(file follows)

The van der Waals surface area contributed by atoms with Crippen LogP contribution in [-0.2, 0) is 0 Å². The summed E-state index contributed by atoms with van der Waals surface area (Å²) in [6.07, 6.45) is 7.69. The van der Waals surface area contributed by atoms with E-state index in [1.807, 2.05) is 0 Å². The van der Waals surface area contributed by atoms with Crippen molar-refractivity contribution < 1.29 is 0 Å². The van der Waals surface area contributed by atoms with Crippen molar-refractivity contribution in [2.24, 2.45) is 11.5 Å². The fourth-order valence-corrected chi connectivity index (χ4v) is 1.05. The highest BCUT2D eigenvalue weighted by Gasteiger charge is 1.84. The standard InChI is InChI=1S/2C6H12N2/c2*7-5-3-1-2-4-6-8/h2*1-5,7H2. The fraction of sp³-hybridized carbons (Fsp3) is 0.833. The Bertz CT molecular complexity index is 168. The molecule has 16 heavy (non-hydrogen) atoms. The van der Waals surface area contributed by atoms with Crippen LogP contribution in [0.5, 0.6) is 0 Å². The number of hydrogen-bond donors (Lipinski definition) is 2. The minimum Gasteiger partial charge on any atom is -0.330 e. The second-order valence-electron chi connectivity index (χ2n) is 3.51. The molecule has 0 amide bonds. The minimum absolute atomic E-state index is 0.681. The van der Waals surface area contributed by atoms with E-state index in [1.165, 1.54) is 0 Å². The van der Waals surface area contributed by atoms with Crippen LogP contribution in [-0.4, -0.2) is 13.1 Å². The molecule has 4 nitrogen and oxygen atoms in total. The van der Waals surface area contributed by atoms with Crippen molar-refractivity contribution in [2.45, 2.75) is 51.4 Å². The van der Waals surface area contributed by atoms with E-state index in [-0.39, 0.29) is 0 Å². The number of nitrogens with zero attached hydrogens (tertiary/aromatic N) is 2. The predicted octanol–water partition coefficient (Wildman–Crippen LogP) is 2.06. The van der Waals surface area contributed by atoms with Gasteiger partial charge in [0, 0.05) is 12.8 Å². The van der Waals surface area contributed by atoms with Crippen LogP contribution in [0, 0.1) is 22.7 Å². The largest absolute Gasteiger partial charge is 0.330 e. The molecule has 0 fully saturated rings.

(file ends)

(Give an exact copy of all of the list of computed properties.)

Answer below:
The van der Waals surface area contributed by atoms with Crippen LogP contribution in [-0.2, 0) is 0 Å². The summed E-state index contributed by atoms with van der Waals surface area (Å²) in [6.07, 6.45) is 7.69. The van der Waals surface area contributed by atoms with E-state index in [1.807, 2.05) is 0 Å². The van der Waals surface area contributed by atoms with Crippen molar-refractivity contribution < 1.29 is 0 Å². The van der Waals surface area contributed by atoms with Crippen molar-refractivity contribution in [2.24, 2.45) is 11.5 Å². The fourth-order valence-corrected chi connectivity index (χ4v) is 1.05. The highest BCUT2D eigenvalue weighted by Gasteiger charge is 1.84. The standard InChI is InChI=1S/2C6H12N2/c2*7-5-3-1-2-4-6-8/h2*1-5,7H2. The fraction of sp³-hybridized carbons (Fsp3) is 0.833. The Bertz CT molecular complexity index is 168. The molecule has 16 heavy (non-hydrogen) atoms. The van der Waals surface area contributed by atoms with Crippen LogP contribution in [0.5, 0.6) is 0 Å². The number of hydrogen-bond donors (Lipinski definition) is 2. The minimum Gasteiger partial charge on any atom is -0.330 e. The second-order valence-electron chi connectivity index (χ2n) is 3.51. The molecule has 0 amide bonds. The minimum absolute atomic E-state index is 0.681. The van der Waals surface area contributed by atoms with E-state index in [1.165, 1.54) is 0 Å². The van der Waals surface area contributed by atoms with Crippen LogP contribution in [-0.4, -0.2) is 13.1 Å². The molecule has 4 nitrogen and oxygen atoms in total. The van der Waals surface area contributed by atoms with Crippen molar-refractivity contribution in [2.45, 2.75) is 51.4 Å². The van der Waals surface area contributed by atoms with E-state index in [-0.39, 0.29) is 0 Å². The number of nitrogens with zero attached hydrogens (tertiary/aromatic N) is 2. The predicted octanol–water partition coefficient (Wildman–Crippen LogP) is 2.06. The van der Waals surface area contributed by atoms with Gasteiger partial charge in [0, 0.05) is 12.8 Å². The van der Waals surface area contributed by atoms with Crippen LogP contribution in [0, 0.1) is 22.7 Å². The largest absolute Gasteiger partial charge is 0.330 e. The molecule has 0 fully saturated rings.